Presbyopia affects everyone - typically around the age of 42-45 years. It's when your arms feel they are too short and you're always looking for more light in order to see what you're reading. Then you get reading glasses and before you know it, there are pairs of reading glasses lying all over the house and office, yet you can never seem to find them
Presbyopia is difficulty reading up near with age. When light rays enter the normal eye, they are focused at a single point on the retina, located at the back of the eye thanks to the lens inside the eye changing shape (accommodating). The cornea (the clear portion at the front of the eye) and the lens inside the eye bend or ‘refract’ the light rays so that they focus at the correct point. As we age the lens becomes less elastic and the light cannot focus on the retina any more and it seems that our arms are becoming too short. This is when people start using reading glasses.
There are multiple surgical options that work very well to rid you of reading glasses. The best option for you will be sought out. This depends on factors like what your current distance vision is like, how you respond to monovision testing, what your exact requirements are and many other factors. Rest assured that we have the widest range of treatment options available and will not recommend any surgery until we are sure what your best option is. Most times we will trial this option when and where feasible using a contact lens trial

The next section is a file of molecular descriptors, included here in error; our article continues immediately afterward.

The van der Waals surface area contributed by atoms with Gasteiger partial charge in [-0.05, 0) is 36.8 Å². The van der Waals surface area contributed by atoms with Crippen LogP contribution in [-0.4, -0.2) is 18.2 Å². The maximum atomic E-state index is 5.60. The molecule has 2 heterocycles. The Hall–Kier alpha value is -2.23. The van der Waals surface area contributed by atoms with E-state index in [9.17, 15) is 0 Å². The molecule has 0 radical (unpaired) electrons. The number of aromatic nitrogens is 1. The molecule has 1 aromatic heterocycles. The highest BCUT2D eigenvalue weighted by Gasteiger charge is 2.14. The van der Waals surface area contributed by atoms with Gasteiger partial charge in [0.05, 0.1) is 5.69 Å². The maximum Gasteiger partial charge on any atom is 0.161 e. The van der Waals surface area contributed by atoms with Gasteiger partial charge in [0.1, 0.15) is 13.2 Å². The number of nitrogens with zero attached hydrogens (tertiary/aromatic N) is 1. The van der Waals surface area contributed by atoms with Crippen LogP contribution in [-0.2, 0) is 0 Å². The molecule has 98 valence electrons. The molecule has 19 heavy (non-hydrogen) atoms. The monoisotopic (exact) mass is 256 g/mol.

One eye is corrected for reading and the other for distance vision. This works very well for a large proportion of patients. We will do multiple tests to determine whether this is the best option for you. One common way to determine if this approach would suit you is to carry out a Contact Lens Demonstration at a cost of €100. This is where we prescribe lenses that when fitted will give you some idea of what the result will be after surgery.
Here a pinhole inlay is implanted into the cornea and provides improved reading while compromising distance vision minimally. See more about the Kamra inlay here.
This natural human corneal tissue inlay was used in a clinical trial that was recently completed at the Wellington Eye Clinic and provided outstanding results. This procedure is not yet approved for commercial use but as soon as it is, we believe it will be used widely.
These are lens implants that replace the natural lens and have multifocal optics i.e. each eye can see far and each eye can see near. This tends to be the procedure of choice if there are signs of early cataract or the distance vision is also slightly impaired. As you can see there are many options and we take our job of helping you decide which one is most appropriate for you very seriously. Contact us to find out more
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